Tag Archives: lace

ColourRIOT: Avoiding clown puke

colour RIOT

It’s ColourRIOT time again!

For the next post in the ColourRIOT series, I invited my friend Mandy to write about how to cope with vibrant, variegated yarn. I tend to gravitate to semi-solid, tonal yarns, myself, at least when it comes to knitting — but I have a stash of more highly variegated yarns waiting for me to figure out what to do with them. Mandy, on the other hand, has a way with those multicoloured skeins, and the persistence and curiosity to keep trying new things until she finds a pattern that works with the yarn she loves.

Mandy is an erstwhile member of my local knitting group, the Uptownknitmob, although she moved back to her hometown of Winnipeg last year. She’s also a talented designer of shawls and other accessories — and (in case that wouldn’t keep her hands busy enough) she’s the mama of three little girls, two of whom are twins born just weeks after her return to Winnipeg. I’m delighted that she was able to steal enough time during naps to share this post with us!

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Kiran

My friend Lindsey runs Waterloo Wools, but she’s been on maternity leave for a while. She’s re-opening the shop with a grand relaunch at the Woodstock Fleece Festival next weekend, and she asked me to knit a sample shawlette for her booth. Of course I said yes!

Kiran  1

Kiran shawlette

 Lindsey asked me to use her 100% BFL fingering-weight yarn, Tidewater, which hasn’t been a huge seller in the past — it’s a real treat to work with, but it’s less familiar than the usual yarn bases like merino-nylon sock blends or merino-cashmere-nylon luxury blends. We’re hoping that showing how the yarn looks knit up will help customers get a better sense of its possibilities.

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Such lovely texture!

Tidewater is a 2-ply yarn, woolen-spun, so it’s lofty and springy and a little bit nubbly. It’s scratchier and woolier than, say, a worsted-spun merino-nylon sock yarn, but it has an almost buttery hand to it — not oily or lanolin-y in the least, but surprisingly soft, even with its halo. (And, when you block it, that halo really blooms beautifully.)

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Just look at that halo, and those picots!

The bonus treat, for me, in knitting this sample shawl, is getting to use a pattern by one of my favourite designers, who also happens to be local, and a member of our Guild. Katherine Matthews has designed a number of beautiful shawls (as well as exquisite beaded cuffs, socks, and so on), and Kiran is her newest design. It’s exquisite!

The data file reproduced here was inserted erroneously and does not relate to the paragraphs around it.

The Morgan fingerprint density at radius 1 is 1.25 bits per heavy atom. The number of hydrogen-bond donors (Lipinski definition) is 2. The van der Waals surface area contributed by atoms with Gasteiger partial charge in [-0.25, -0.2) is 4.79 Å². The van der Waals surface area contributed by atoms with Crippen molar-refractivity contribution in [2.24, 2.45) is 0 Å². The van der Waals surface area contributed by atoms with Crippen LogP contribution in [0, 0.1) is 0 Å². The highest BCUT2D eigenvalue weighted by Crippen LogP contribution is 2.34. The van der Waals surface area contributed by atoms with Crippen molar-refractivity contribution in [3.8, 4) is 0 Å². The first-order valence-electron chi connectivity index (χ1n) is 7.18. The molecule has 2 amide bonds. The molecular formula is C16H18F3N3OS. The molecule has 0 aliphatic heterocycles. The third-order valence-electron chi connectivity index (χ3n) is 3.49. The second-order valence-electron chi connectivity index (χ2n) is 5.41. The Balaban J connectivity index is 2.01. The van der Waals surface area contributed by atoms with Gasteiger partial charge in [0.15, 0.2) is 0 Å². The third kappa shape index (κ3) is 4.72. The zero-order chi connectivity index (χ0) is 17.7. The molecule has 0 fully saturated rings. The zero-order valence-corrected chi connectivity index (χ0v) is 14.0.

(My favourite detail is almost accidental, but the way the two picots sit on either side of the centre spine reminds me of a swallowtail  butterfly’s ‘tail’.)

Kiran  2

Love that late-afternoon sunlight!

For the record, I knit the smallest size of the pattern (it comes in small and large versions with instructions for resizing to any size you like). I used all but about 13 yards of one skein of Tidewater to make it. Full notes are, of course, over at Ravelry.

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Oh Cecilia, you’re breaking my heart

The Cecilia cardigan I’ve been working on for my friend to wear at her wedding is done and blocked! But, like the song says, she’s shaking my confidence daily… Continue reading

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Summertime pursuits

Lest anyone reading this blog lately fear that I’ve forgotten how to knit, I can offer two pieces of proof to the contrary.

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Knitting and Crochet Blog Week: Day 4

Here is my contribution to Day Four of Knitting and Crochet Blog Week, organized by the adorable Eskimimi. Today’s theme is A Knitter or Crocheter for All Seasons…

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The funny thing about today’s theme for #3kcbw is that I’ve had a half-composed blog week about winter knitting in my head for months. I seem to do that a lot — get an idea for a blog post, and even think up what photos and phrases might belong in it, but then get distracted, or lazy, or otherwise occupied, until the post is no longer relevant.

I was going to post about how I was working on these lovely Norwegian mittens in Classic Elite Fresco, a super-soft angora-alpaca-wool blend.

Slow and steady - progress

Norwegian Mittens by Beth Brown-Reinsel - in progress

I was going to talk about being curled up on the couch, a handknit shawl around my shoulders and a blanket over my lap, with a big steaming cup of milky tea.

I was going to talk about my favourite winter-afternoon watching: Victorian Farm and the other brilliant series in this family of shows. A team of English social historians and archaeologists spend a year on a period farm, using appropriate technologies to better understand life in the Victorian era — or the 17th century, or the Edwardian era, depending on the series. It’s a perfect combination of nerdiness and utter beauty, with a healthy dose of fibre lore thrown in.

Peter Ginn and a lamb from Edwardian Farm

I was going to talk about the quiet that muffles the city when there’s a thick layer of snow.

I was going to talk about warm, folky music that sustains me through the winter, like this Queen (!!) cover by my favourite band, The Once:

But you know what? Now it’s spring (even if it did snow the day before yesterday). We’ve had the barbecue out; I’ve shaved my legs and worn skirts and sandals. I still love The Once, but we’re on to watching the Edwardian Farm team in the summer months, picking cherries and frolicking in bathing costumes at the seaside. And as for the mittens, well, I haven’t knit a stitch on them for at least a couple of months.